Community Health C229 Case Study

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Register to read the introduction… Obesity rates are different depending on racial/ethnic groups, age, sex, and

their parents income and education level. If a child lived in a house where the parents had a college degree was cut in half compared to children who lived in houses didn’t complete their high school education (The State of Obesity(n.d.). Changes in dietary and physical activity patterns are often the result of environmental and societal changes associated with development and lack of supportive policies in sectors such as health, agriculture, transportation, urban planning, environment, food processing, distribution, marketing and education (The State of
Obesity (n.d.). Both obesity and under-nutrition go hand in hand in the same community and same household. Children in low to middle income families usually lack appropriate medical and financial means to provide nutritious meals including fresh fruits and vegetables. However, they have a increase intake of low-energy-dense nutrients because they cost less than nutritious foods.
Poor nutritional intake and a lack of physical activity increases their chances of obesity. (The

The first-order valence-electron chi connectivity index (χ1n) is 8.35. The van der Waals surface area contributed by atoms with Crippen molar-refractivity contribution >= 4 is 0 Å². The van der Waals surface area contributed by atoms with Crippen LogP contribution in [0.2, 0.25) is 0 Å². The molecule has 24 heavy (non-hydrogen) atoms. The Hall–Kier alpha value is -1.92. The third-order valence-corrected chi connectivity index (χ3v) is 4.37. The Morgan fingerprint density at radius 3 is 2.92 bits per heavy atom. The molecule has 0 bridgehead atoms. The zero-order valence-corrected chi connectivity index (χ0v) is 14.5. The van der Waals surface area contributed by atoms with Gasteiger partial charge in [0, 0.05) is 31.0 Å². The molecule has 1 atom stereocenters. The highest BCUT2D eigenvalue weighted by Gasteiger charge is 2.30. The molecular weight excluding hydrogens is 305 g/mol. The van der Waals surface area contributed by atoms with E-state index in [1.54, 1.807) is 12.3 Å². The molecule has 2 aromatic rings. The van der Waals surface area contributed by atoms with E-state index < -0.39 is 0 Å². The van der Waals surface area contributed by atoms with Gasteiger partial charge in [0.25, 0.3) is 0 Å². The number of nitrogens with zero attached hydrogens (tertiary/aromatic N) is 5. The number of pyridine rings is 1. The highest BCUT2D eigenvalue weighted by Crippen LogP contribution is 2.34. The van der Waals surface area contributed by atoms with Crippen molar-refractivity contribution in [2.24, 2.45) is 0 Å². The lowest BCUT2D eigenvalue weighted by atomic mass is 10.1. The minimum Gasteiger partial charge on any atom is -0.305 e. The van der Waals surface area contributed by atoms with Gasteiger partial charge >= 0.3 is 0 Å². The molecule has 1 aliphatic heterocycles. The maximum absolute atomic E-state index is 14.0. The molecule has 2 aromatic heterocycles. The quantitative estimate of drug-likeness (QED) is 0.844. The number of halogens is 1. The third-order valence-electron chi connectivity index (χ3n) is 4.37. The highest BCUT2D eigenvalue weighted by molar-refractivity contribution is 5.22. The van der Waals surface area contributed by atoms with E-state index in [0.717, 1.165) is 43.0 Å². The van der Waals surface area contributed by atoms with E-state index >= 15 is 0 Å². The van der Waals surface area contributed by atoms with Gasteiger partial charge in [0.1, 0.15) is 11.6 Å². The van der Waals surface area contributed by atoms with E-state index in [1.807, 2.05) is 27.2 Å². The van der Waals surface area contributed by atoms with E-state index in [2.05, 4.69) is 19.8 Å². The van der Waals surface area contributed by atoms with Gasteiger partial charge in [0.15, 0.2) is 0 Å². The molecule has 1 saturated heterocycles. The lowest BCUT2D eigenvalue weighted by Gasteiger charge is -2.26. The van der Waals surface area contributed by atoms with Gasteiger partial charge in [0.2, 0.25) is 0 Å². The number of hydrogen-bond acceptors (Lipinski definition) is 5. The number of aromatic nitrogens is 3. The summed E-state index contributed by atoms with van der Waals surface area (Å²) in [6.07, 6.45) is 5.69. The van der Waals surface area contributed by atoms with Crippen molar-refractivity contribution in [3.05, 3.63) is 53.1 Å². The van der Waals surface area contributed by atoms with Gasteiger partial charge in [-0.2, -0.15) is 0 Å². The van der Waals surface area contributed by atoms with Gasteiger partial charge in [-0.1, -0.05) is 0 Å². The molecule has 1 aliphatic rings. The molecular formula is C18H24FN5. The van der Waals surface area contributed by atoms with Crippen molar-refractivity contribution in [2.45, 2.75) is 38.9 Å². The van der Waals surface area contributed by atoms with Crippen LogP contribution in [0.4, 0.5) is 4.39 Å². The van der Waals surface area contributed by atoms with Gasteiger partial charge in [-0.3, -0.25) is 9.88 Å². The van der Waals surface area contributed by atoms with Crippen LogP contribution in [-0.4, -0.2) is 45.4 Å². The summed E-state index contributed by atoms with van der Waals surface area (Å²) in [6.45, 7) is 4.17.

State of Obesity (n.d.). The focus needs to be placed on communities that have high incidents
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The final stage, Ending or Sustaining a Program, will help in determining just how many years the program should continue for, and strategies for sustaining the program in the event of hardships. Some possible concerns associated with the implementation of this program will be safety and medical concerns, negligence, training facilitators, and dealing with problems.
The safety and medical concerns come into play with the organized play activities especially, care must be taken that the participants are informed of any possible dangers, and have their parents sign a consent form (A Road Map to Implementing Evidence-Based Programs (n.d.).
Negligence comes into play when a participant may have an underlying medical condition,

Community Health C229 which is exacerbated by taking part in the various phases of the program. Care must be taken again to inform the participants about all the risk and dangers involved, and to remind staff members they should limit all advice to their area of expertise. Care will also be taken to make sure all activities take place in a safe and controlled environment in order to reduce liability in the event an accident occurs (A Road Map to Implementing Evidence-Based Programs

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